Do any of you hate clothes shopping as much as I do? Stereotypes tell me that, as a woman, I should love shopping (especially with my girlfriends at a mall) … well, I really hate it! Not only because of the overwhelming feelings that ensue upon walking into a Kohls, but also because of the never-ending search for the perfect fitting jeans. I may end up at 8 different stores trying on a million sizes until I find one pair that fits.
Clothes sizing is extremely complicated for women. And manufacturers have made it a little (a lot) more complicated due to a little thing called “vanity sizing”. This trick, which is also called size inflation, is when clothing manufacturers label clothes smaller than the actual cut of the item. For example, size 10 jeans, may actually be closer to a size 12 or 14. The Washington Post published an article in 2015 showing the sizing deviations via charts… A size 14 in 1958 is now considered a size 8. Sizing is also SUPER inconsistent between stores – they can vary as much as 4 or 5 inches!
Why do they do this, you ask? Manufacturers are lowering sizes on labels to influence consumers’ buying decisions, and ultimately to inspire them to buy more. Would you feel better walking out of Forever 21 with a size 14 or a size 10? Are you more likely to purchase more if you are buying a size 10, rather than a size 16? By changing the labels on clothing, manufacturers are making consumers feel skinnier, which makes them feel good. This also means they are sending a message to women that they need to be smaller. Men are not free from this deception either. A journalist found and wrote in Esquire that his size 34 pants from Old Navy actually measured at a 39.
My question is, why does pop culture and our fat-phobic society think that EVERYONE wants to be skinnier? What about women who embrace their curves; think Beyonce and Melissa McCarthy. This kind of deception from manufacturers is dangerous. Women feel that they have to “perfectly” fit into their size at every store. If they are a size 4 at one store, but a size 8 at another, this leads to obsession, which leads to dieting, excessive exercise, and weighing, which leads to disordered eating. All just to meet that smaller body standard set by society. But, who ever said smaller bodies were healthier anyways?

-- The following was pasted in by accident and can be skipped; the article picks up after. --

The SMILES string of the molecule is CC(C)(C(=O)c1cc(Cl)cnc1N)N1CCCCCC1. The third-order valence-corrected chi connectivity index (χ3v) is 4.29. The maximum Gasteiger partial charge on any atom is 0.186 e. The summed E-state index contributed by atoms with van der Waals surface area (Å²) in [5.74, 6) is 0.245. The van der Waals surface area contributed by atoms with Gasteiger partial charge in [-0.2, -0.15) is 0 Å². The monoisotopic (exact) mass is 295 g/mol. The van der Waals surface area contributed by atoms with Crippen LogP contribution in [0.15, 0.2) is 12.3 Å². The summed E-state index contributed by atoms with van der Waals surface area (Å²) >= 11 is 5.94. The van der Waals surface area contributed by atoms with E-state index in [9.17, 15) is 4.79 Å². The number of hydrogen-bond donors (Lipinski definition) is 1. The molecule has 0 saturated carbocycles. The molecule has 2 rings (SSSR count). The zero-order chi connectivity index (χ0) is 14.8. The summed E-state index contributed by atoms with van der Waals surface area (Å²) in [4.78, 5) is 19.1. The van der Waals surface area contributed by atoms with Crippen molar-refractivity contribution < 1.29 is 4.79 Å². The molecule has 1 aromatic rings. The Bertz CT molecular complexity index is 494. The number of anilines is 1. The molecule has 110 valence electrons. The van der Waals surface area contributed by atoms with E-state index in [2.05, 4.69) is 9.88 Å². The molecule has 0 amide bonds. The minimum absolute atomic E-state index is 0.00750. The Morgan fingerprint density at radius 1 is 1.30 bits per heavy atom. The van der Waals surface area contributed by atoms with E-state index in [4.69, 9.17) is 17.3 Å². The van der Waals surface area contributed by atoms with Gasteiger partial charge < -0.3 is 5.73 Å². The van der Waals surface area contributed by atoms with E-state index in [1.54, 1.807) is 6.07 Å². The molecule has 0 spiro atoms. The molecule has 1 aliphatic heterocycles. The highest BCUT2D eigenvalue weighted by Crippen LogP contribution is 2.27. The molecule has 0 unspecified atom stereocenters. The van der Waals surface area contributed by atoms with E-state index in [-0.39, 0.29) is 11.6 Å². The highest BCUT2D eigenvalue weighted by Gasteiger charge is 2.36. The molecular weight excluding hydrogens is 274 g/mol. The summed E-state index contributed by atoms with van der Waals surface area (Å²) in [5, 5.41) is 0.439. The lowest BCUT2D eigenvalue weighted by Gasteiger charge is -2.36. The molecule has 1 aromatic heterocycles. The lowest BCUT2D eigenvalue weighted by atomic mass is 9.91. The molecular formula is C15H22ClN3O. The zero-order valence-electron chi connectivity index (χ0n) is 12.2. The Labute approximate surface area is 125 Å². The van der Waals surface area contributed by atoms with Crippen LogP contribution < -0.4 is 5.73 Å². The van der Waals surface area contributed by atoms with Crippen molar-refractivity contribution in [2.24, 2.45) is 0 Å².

Research suggests that, except at extremes, body mass index (BMI) only weakly predicts how long someone will live; and that people who are overweight or moderately obese (by BMI standards) live as long as normal weight people; and oftentimes longer. In fact, one of the most comprehensive reviews of body weight and mortality risk research pooled data from 26 studies and over 350,000 subjects and found overweight to be associated with greater longevity than normal weight. Of course, we do know that obesity is associated with an increased risk for many diseases; however, causation is less well-understood. Epidemiological studies rarely include factors like activity, nutrient intake, or socioeconomic status when looking at the connection between BMI and disease. Yet all of these factors play a role in determining health and disease risk. When studies do control for these factors, risk of disease is significantly reduced or completely disappears. It is likely that these factors, like a sedentary lifestyle, increases disease risk while also increasing the risk of a higher BMI.
The most frustrating thing about all of this is that our society continues to send messages to women that they need to be in thinner bodies for their health, when the research is just not there to back that up. References:
Bacon, L., & Aphramor, L. (2011). Weight science: evaluating the evidence for a paradigm shift. Nutrition journal, 10(1), 9.
Campos, P., Saguy, A., Ernsberger, P., Oliver, E., & Gaesser, G. (2005). The epidemiology of overweight and obesity: public health crisis or moral panic?. International journal of epidemiology, 35(1), 55-60.
Flegal, K. M., Graubard, B. I., Williamson, D. F., & Gail, M. H. (2005). Excess deaths associated with underweight, overweight, and obesity. Jama, 293(15), 1861-1867.
Flegal, K., Graubard, B., Williamson, D., & Gail, M. (2008). Supplement: response to “can fat be fit”. Sci Am, 297, 5-6.
McGee, D. L., & Diverse Populations Collaboration. (2005). Body mass index and mortality: a meta-analysis based on person-level data from twenty-six observational studies. Annals of epidemiology, 15(2), 87-97.